If you are not so familiar with IT and mostly the technical part of it, terms like ‘the cloud’ might sound confusing. But if you are in the IT, the ‘cloud’ might be something very interesting, or absolutely not. I personally still have to form my opinion over it.
The first mentioning of the ‘cloud’ for personal use came with the introduction of the network-pc’s in I thought 1994. These PC’s would only run on the network, with software from the network. For me personally, that computer would be anything but interesting, because it was a horrible game computer. But things have changed, because the concept of a computer ‘only’ for the network productions is now a powerhouse, and with the age of the Internet upon us we simply do not have to worry about connectivity. We are all daily using ‘the cloud’, storing our videos on YouTube, files on SkyDrive and our personal information on Facebook. You don’t know where your data exactly is, and you do not care.
But, should we worry about that? The cloud, or grid-computing was the personal obsession of one of my co-workers back in the Netherlands at Logica-CMG, and what Sun was doing with it. Not simply storing data, but using the computer’s own resources to add to a giant mega computer that formed the ‘cloud’ (grid).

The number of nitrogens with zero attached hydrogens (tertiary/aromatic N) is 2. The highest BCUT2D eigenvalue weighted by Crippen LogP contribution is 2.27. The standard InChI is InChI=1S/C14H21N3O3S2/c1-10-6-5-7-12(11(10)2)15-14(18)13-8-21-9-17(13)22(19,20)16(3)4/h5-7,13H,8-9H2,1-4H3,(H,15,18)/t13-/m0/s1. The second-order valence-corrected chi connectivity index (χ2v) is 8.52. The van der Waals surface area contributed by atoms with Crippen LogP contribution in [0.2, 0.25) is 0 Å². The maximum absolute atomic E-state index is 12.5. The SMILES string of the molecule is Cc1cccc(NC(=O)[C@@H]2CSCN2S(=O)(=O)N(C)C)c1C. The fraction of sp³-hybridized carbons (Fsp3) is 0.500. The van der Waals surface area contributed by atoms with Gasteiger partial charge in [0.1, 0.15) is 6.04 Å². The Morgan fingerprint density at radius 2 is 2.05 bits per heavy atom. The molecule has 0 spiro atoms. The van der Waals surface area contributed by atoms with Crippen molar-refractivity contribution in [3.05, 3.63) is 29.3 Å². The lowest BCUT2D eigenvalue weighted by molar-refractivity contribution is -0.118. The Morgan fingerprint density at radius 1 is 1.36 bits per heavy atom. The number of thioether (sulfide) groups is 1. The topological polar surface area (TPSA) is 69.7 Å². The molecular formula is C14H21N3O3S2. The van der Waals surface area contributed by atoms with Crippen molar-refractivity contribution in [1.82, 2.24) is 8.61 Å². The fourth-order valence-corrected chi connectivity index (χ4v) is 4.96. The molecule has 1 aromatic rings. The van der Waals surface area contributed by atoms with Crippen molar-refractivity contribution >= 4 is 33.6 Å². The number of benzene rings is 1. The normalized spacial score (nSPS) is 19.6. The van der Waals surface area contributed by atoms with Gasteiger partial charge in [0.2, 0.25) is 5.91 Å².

NASA has been running one of the oldest well known cloud program, SETI (Search for Extra Terrestrial Intelligence) which you can download from the NASA site. They use the power of the computer that runs the program to analyze the data gathered from their telescope arrays and external information.
The ‘cloud’ brings a lot of good things. But… I am not too happy with it on a personal level. That my personal computer becomes part of the internet, I have accepted, and I lock it down. But using tools like Google Apps, SkyDrive, YouTube… my stuff is out there. I do not store any data that is of importance on SkyDrive. Not even because of the security, but what will happen if, through a series of events, Microsoft pulls the plug on the project, or worse, tumbles down itself? Where is my stuff? My photos? Of course, everyone says you should not use cloud services as your only copy or only back-up copy. But how many other back-ups do I need to manage then?
Then there is the issue of security. I don’t know what Google really has running as a fence around their systems, and how secure and well tested it is. And what about smaller companies. We have seen it with LifeGuard, who told the media they would protect against identity theft and in the end they were only able to check how many times your credit was requested. You never know what the truth is.
Somehow I like to have my data local, where I am responsible, where I can decide how to store, what to back up. That I can padlock my information. So that is my paranoia with the ‘cloud’, but on the other hand, using SaaS (Software as a Service) is often something good. You do not have to install software (which makes you computer faster again) , and it can stay up to date always. So I am still in the middle.
In the end, I like to have my head in the clouds, but my feet on the ground… until I learn to fly.